Give and Take (Craig Douglass On Consumers)

by Craig Douglass  on Monday, Aug. 6, 2018 12:00 am   3 min read

Are tax cuts conservative or liberal? Or somewhere in the middle? The answer may be informed by to whom the tax cuts are directed, whom they benefit: upper-income households, defined by Pew Research as having annual income of $118,000 and above; households earning between $40,000 and $118,000, which Pew says is “middle class”; or the rest of America, working or not. (The national median household income in 2016 was $55,775.) These American demographic groupings benefit in different ways from different types of tax cuts.

Another question: Are increased tariffs on products imported to the United States from business and industry in other countries conservative or liberal? The long-held conservative position preferred fewer tariffs, not more. Free trade. Very Reaganesque.

But not today. Economic policy, if there is a policy, appears to be non-ideological. Let’s call it whimsical. (And that’s all we’ll say about that.) However, tariffs — or so-called trade wars — have an impact on consumers, regardless of your political leanings. So do tax cuts.

Here’s the seeming paradox. The current executive administration in Washington, along with its majority-held legislative counterpart, passed major tax cuts — without compensating spending reductions or supplemental revenue. And those tax cuts have generated private and corporate cash at significant levels.

Now, economists will debate the tax cuts’ contributions to the general economy, meaning whether or not middle-class households will be enriched. Let’s assume for our argument here that most will have more money in their pockets through the tax cuts. If so, good for us (the long-term impact of growing budget deficits and national debt notwithstanding).

But now come tariffs, tariffs that increase consumer costs on a wide range of products purchased everyday in America. Not to mention the increased cost of American exports — grown and made — which suffer from offshore retaliatory tariffs coming the other way. Farmers’ incomes are suffering.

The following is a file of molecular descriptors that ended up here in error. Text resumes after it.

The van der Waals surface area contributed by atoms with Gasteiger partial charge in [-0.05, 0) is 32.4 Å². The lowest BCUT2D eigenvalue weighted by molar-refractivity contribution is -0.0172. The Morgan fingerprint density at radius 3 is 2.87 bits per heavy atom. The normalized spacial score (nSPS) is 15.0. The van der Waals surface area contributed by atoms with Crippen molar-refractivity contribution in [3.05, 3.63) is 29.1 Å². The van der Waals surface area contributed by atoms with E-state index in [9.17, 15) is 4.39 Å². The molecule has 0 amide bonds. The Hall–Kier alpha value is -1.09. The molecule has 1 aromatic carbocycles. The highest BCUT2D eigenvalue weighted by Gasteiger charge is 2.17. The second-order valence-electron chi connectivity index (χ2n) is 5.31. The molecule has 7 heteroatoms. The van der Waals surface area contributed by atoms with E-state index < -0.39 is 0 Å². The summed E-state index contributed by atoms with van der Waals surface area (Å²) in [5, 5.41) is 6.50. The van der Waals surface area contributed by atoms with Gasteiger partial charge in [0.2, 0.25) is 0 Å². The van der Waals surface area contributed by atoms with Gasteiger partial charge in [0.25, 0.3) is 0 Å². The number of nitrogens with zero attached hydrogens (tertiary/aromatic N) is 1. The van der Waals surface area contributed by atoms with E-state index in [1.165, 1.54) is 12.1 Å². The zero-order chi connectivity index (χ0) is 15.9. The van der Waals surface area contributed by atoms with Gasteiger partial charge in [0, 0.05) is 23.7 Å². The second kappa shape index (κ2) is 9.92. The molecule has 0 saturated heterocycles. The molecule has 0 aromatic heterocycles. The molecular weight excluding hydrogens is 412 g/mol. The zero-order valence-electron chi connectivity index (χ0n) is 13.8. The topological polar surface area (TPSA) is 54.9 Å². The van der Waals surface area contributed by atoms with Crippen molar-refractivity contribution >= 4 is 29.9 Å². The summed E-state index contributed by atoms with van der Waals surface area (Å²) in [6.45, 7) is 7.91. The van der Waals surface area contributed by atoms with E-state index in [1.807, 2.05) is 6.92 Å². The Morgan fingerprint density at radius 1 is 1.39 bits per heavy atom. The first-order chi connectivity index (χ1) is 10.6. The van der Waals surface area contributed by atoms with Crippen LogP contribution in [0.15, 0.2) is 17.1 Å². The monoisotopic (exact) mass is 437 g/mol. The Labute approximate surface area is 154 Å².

So, as John Harwood at CNBC observed, we have a reduction in the taxes Americans pay and an increase in the prices of products Americans buy. Or, more clearly stated by U.S. Sen. Ben Sasse, R-Neb.: “This is dumb!”

Let’s look at some credible (my word) analysis. Moody’s Analytics figures that members of the middle class will enjoy a tax cut, on average, of $930 by the end of this tax year. Tariffs will cost these workers roughly $210. Add to that motor fuel increases of $320 coming in part from the throttling of Iran oil due to the canceling of the Iran nuclear deal and the reimposition of sanctions, and the tax cut-related windfall has now been cut more than half. One more thing. Starving the Affordable Care Act has contributed to a rise in health care premiums by $612. Now you’re $212 in the hole for the year. All estimates, of course. But you get the bigger picture.

Remember the “rest of America” reference above? Those households earning less than $40,000 a year? Their tax-cut benefit will average only $60. The math won’t work at all for them. As I’ve read on Twitter, “Sad.”

Paul Krugman, the Nobel Prize-winning economist and nationally syndicated columnist, recently related the “parable of the soybeans” — particularly relevant for Arkansas and a demonstration of how tariffs from us create a backlash to us. The column opined, “More than half of America’s soybean exports typically go to China, but Chinese tariffs will shift much of that demand to Brazil.” The result, Krugman’s research revealed, is a possible temporary surge in soybean exports. Hope so. But regardless of the projection, the fact is that soybean prices have collapsed.

Main Street consumers and Wall Street investors dislike uncertainty. Any household budgeting and longer-than-a-quarter corporate planning are practically impossible. While we appreciate the notion of “America first,” paying attention to our personal and national needs means understanding the connectivity of the world, and world markets, and making policy based on thinking locally, but acting globally.

Right hand. Left hand. Give and take. Unintended consequences. Sad, indeed.

Craig Douglass is an advertising agency owner, and marketing and research consultant. He is president of Craig Douglass Communications Inc. of Little Rock. Email him at



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